Here’s how to create an emergency fund to protect your finances.

1. Do the math; set a goal.

If your first instinct is to save an enormous sum that will cover all expenses for many months, think again. While financial experts recommend having between three and six months of living expenses in an emergency fund, this number might not be realistic if you’re just beginning to save. It’s often a good idea to start with a smaller goal — $500 or $1,000. Then, as you get into the habit of saving, you can slowly start to raise your future goals until you reach the three-to six-month threshold.

2. Decide where to put the funds.

The money in your emergency fund should be kept separate from accounts you use for paying bills or making purchases and be easily accessible when an emergency arises. Using just one account may make it far too easy to “borrow” from your emergency fund for non-essential items. Instead, place your emergency funds into an interest-bearing account that’s specifically designated for this purpose. Good options include a savings account or money market account. Either can be easily accessed without penalties and allow your money to grow.

3. Get creative and save.

Building an emergency fund means you’ll need to trim spending elsewhere. Quick fixes like evaluating your cell phone plan, cutting the cord on cable or bringing your lunch to work can help free up money for savings. Or think bigger, like refinancing your home or car. Use a refinance calculator to see whether a new loan will save you money.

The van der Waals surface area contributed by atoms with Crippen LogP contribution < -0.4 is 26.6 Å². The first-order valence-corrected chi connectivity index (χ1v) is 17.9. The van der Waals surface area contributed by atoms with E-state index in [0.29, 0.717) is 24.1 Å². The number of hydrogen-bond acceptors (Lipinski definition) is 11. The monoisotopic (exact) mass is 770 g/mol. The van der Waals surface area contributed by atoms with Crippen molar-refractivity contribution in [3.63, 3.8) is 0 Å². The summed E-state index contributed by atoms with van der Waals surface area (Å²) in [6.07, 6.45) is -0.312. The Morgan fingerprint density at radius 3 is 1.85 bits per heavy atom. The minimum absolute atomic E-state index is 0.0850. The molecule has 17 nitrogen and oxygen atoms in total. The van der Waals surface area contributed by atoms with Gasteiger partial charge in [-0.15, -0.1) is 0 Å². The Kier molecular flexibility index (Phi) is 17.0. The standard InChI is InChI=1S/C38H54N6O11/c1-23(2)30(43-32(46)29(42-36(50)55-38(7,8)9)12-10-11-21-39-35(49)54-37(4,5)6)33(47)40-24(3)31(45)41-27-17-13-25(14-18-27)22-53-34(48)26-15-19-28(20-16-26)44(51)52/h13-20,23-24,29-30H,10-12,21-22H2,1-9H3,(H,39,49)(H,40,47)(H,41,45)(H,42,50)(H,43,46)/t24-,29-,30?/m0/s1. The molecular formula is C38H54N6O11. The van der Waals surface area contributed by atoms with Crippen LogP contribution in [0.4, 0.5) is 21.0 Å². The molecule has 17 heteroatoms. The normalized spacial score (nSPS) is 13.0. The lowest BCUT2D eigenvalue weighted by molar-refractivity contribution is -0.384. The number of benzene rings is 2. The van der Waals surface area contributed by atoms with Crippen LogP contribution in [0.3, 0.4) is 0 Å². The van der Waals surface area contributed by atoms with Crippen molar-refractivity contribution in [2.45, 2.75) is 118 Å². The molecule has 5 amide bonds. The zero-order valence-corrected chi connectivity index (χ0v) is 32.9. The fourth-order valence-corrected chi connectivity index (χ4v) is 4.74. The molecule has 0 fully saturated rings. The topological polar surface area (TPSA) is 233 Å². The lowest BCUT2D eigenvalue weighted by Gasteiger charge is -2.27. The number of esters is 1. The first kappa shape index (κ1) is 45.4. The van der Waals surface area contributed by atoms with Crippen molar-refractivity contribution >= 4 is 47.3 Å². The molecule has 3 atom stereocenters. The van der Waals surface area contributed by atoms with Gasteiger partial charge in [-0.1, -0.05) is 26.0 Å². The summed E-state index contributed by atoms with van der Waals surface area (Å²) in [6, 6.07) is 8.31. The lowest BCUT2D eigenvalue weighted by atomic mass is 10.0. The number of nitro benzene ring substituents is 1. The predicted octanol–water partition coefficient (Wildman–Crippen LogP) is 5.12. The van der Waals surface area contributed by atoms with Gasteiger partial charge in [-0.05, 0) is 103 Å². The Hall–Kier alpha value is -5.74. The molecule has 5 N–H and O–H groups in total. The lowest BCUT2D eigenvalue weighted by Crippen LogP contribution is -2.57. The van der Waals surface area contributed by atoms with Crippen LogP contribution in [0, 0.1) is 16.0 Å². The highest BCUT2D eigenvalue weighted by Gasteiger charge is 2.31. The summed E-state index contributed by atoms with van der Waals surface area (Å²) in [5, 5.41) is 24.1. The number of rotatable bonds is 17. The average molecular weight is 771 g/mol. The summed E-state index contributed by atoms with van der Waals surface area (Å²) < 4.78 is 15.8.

4. Save unexpected windfalls.

You can boost the balance of your emergency fund when you least expect it with “found” money. Invest birthday or holiday cash gifts, work bonuses and tax refunds directly into your account and see how quickly you can reach your emergency fund goal. Since this money isn’t part of your typical spending, it’s easy to use it for saving without missing it.

5. Make saving automatic.

We all know that saving money for the unexpected is a good idea, but it’s easy to delay in favor of more pressing concerns. Treat your emergency fund like any other monthly recurring bill and have funds directly deposited into your savings account each month. You’ll be less likely to miss the money and can sleep easy knowing you have a safety net when life interruptions occur.

“We always try to emphasize the importance of savings and financial security, and we want to be a resource for our members when it comes to prepping for financial emergencies,” Chawla continued. “An emergency fund isn’t a luxury; it’s an important way to protect the things that matter most to you. I encourage you to talk to a financial institution you can trust, and get started saving as soon as you can.”